Skip to main content

Window Streaks and Learning


Early in my marriage, my wife and I would infrequently haul out rolls of paper towel and window spray for the detestable work of washing windows.  One of us worked on the outside and the other from in the house.
Inevitably, one of us would tap in the window and point to a streak or spot that the other had missed.  The trouble was that the person with the spot or streak couldn’t see it.  We simply needed to trust each other’s eyes, follow the pointing finger, reapply the spray and wipe a bit longer.  
At times the work leads to laughter, sometimes not.
Just this week I relearned the wisdom of this lesson again, twice: once in my classroom, once in another venue. Both reminded me of how much I need to continue learning.
The classroom application came in a class in which I had been practicing a concept that I had been teaching the students for over two weeks and which would be on an up and coming test.  Though the students could work magic with the concept in a closed context (a school context), they, without realizing it, were lost to do so in a real-life situation.  
I could see the spots on their side of the glass, but they could not.  Their vision for the concept was limited.
One student asked me when we could use this concept in everyday life.  Having shared this at the beginning of the teaching two weeks earlier, I reminded and restated the example. The class looked at me and nodded, remembering that the discussion had taken place, but that was all.
They could see the spots on my side of the glass, but I could not. I had not taught the full use of the concept.
Nodding at myself, I took a step back and asked how the class would feel about going back to the beginning, building an assortment of scenarios in which we could use what I was teaching them, breaking up into groups to practice it, and then speeding up the question and response time so they could master it.
The energy level of the room told me that the answer was yes.  The smiles told me that I had found the spot on my side of the glass and washed it away.
Together we practiced, checking in with each other.  My job was to keep sharing scenarios that were real and relative to my students.  The students’ job was to practice hard and let me know how their understanding was growing.
In the end, we could all see better.  Our window was clean.

Comments

Popular posts from this blog

Where are they coming from and where are they going?

The new school year has begun(a new season), and like many other teachers, I have come out of a summer planning period of imagining where I would like to see my students in several months, if not in two to three years.  As I planned, I saw specific students in my mind.  I wondered how they were experiencing life the past months and where they will be emotionally and academically.  Looking to the end, or at some projected point out in the future, I worked through the content of my teaching to try and prepare the groundwork for the next year.  It required reflection on the previous year, understanding of the students who would be coming to my class and creativity.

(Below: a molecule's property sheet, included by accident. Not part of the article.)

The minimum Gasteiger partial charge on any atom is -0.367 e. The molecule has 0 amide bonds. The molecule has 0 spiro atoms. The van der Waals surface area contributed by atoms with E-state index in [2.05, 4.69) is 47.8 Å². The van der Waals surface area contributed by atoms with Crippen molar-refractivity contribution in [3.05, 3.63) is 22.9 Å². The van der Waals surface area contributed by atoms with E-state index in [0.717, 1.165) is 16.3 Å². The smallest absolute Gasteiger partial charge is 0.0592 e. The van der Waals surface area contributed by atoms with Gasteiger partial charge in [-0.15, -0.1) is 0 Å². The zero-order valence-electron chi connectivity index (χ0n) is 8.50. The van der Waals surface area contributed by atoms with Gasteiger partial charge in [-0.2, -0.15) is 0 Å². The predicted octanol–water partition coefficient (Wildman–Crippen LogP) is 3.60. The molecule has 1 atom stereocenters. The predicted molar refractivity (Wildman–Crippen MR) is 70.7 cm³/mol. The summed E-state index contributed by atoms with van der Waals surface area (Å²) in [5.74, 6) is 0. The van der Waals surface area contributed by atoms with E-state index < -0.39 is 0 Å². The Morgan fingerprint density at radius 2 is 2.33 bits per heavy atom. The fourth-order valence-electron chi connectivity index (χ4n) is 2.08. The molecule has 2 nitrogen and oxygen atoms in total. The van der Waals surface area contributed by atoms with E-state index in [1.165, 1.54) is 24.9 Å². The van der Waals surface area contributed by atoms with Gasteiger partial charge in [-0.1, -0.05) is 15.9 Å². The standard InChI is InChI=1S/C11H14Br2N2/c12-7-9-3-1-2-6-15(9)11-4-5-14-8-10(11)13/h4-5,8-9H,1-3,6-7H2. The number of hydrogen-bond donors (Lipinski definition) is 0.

None of this comes as a surprise.  In fact, teaching is only one of many professions that calls for this type of activity.  Business, medicine, law, psychology, etcetera call the professional to look back and look forward to preparing. 

While preparing, though, a theme from Genesis 16:8 (ESV) came to mind.  When Hagar had run f…

Stress

Stress
“Mr. Pickerd, I just can’t do today!”
These words fainted out of her mouth as she drooped there in front of me.
“What on earth is wrong?” I asked.

This proved to be the right or wrong question at the wrong or right time…I couldn’t tell quite yet, because what poured out for the following minute or two became a litany of stressors in the life of this young student: test here, practice over there, paper due then, work in the meantime… The list continued. She felt driven to the point of confusion, of disarray, and was no longer able to focus on the moment.

My teacher (and more so my parent) heart wanted to sit her down and help her decide which of the too many activities was or were pressing her beyond her limits, but that wasn’t what she wanted. Time to put away the toolbox. She needed to lay it all out and be heard, nothing more at the time.

If this were an isolated situation, I might be able to chalk it up to a student who has opted to take on too much. That is not the case, though. …

Water, Tea, and a Spot of Time

Life seems full of coincidences.  We run into people just after we think about them.  We hear a song in our heads and shortly thereafter hear it on the radio. Sooner or later; though, what seems at first to be coincidence actually proves to have more purpose.  
Here’s an example…  I recently read the story in John 4 where Jesus was tired on a journey.  Being near Jacob’s well, he stopped for a while to refresh himself with a drink of water.  What came as a result of this water stop was a conversation with a Samaritan woman at that well.
Coincidence? Perhaps, but what came as a result of the conversation was life.  The words exchanged there were nothing less than an example of hospitality, love, care, and a model for us to follow.
Just a few days after reading this passage, I was blessed by an encounter with a student while I was on my way to fill my water bottle.  This student didn’t have the life matters of the woman at the well, but life was indeed weighing her down heavily.  She too was…